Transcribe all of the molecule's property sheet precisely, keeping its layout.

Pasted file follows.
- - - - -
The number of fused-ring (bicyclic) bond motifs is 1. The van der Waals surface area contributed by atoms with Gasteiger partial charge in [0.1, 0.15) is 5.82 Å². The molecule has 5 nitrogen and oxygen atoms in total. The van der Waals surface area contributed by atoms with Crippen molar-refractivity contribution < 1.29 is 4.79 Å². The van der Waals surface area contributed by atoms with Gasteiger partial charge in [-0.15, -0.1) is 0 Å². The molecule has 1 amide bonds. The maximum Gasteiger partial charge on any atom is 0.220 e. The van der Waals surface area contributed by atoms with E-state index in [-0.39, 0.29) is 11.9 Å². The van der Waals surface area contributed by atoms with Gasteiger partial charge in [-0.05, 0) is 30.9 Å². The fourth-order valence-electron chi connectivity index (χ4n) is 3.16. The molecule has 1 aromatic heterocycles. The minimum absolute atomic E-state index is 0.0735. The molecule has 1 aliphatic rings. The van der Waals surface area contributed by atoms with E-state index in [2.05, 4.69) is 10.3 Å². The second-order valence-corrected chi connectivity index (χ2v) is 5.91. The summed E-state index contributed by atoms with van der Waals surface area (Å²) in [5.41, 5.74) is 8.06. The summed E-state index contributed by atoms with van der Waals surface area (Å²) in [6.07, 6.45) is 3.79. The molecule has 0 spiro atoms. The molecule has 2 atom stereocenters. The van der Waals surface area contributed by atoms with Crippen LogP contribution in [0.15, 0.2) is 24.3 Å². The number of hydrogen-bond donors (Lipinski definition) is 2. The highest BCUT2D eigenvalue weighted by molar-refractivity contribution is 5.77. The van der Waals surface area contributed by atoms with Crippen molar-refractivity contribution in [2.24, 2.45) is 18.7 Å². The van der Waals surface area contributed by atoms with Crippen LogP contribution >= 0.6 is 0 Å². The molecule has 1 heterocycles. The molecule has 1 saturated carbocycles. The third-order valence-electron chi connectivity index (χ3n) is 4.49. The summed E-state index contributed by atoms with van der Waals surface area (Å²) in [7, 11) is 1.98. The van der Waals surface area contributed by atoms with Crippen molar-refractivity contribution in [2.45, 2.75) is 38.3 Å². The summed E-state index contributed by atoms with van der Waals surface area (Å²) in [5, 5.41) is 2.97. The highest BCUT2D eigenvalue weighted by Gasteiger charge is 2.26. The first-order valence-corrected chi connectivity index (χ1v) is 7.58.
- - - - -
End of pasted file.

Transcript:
The number of fused-ring (bicyclic) bond motifs is 1. The van der Waals surface area contributed by atoms with Gasteiger partial charge in [0.1, 0.15) is 5.82 Å². The molecule has 5 nitrogen and oxygen atoms in total. The van der Waals surface area contributed by atoms with Crippen molar-refractivity contribution < 1.29 is 4.79 Å². The van der Waals surface area contributed by atoms with Gasteiger partial charge in [-0.15, -0.1) is 0 Å². The molecule has 1 amide bonds. The maximum Gasteiger partial charge on any atom is 0.220 e. The van der Waals surface area contributed by atoms with E-state index in [-0.39, 0.29) is 11.9 Å². The van der Waals surface area contributed by atoms with Gasteiger partial charge in [-0.05, 0) is 30.9 Å². The fourth-order valence-electron chi connectivity index (χ4n) is 3.16. The molecule has 1 aromatic heterocycles. The minimum absolute atomic E-state index is 0.0735. The molecule has 1 aliphatic rings. The van der Waals surface area contributed by atoms with E-state index in [2.05, 4.69) is 10.3 Å². The second-order valence-corrected chi connectivity index (χ2v) is 5.91. The summed E-state index contributed by atoms with van der Waals surface area (Å²) in [5.41, 5.74) is 8.06. The summed E-state index contributed by atoms with van der Waals surface area (Å²) in [6.07, 6.45) is 3.79. The molecule has 0 spiro atoms. The molecule has 2 atom stereocenters. The van der Waals surface area contributed by atoms with Crippen LogP contribution in [0.15, 0.2) is 24.3 Å². The number of hydrogen-bond donors (Lipinski definition) is 2. The highest BCUT2D eigenvalue weighted by molar-refractivity contribution is 5.77. The van der Waals surface area contributed by atoms with Crippen molar-refractivity contribution in [2.24, 2.45) is 18.7 Å². The van der Waals surface area contributed by atoms with Crippen LogP contribution >= 0.6 is 0 Å². The molecule has 1 heterocycles. The molecule has 1 saturated carbocycles. The third-order valence-electron chi connectivity index (χ3n) is 4.49. The summed E-state index contributed by atoms with van der Waals surface area (Å²) in [7, 11) is 1.98. The van der Waals surface area contributed by atoms with Crippen molar-refractivity contribution in [2.45, 2.75) is 38.3 Å². The summed E-state index contributed by atoms with van der Waals surface area (Å²) in [5, 5.41) is 2.97. The highest BCUT2D eigenvalue weighted by Gasteiger charge is 2.26. The first-order valence-corrected chi connectivity index (χ1v) is 7.58.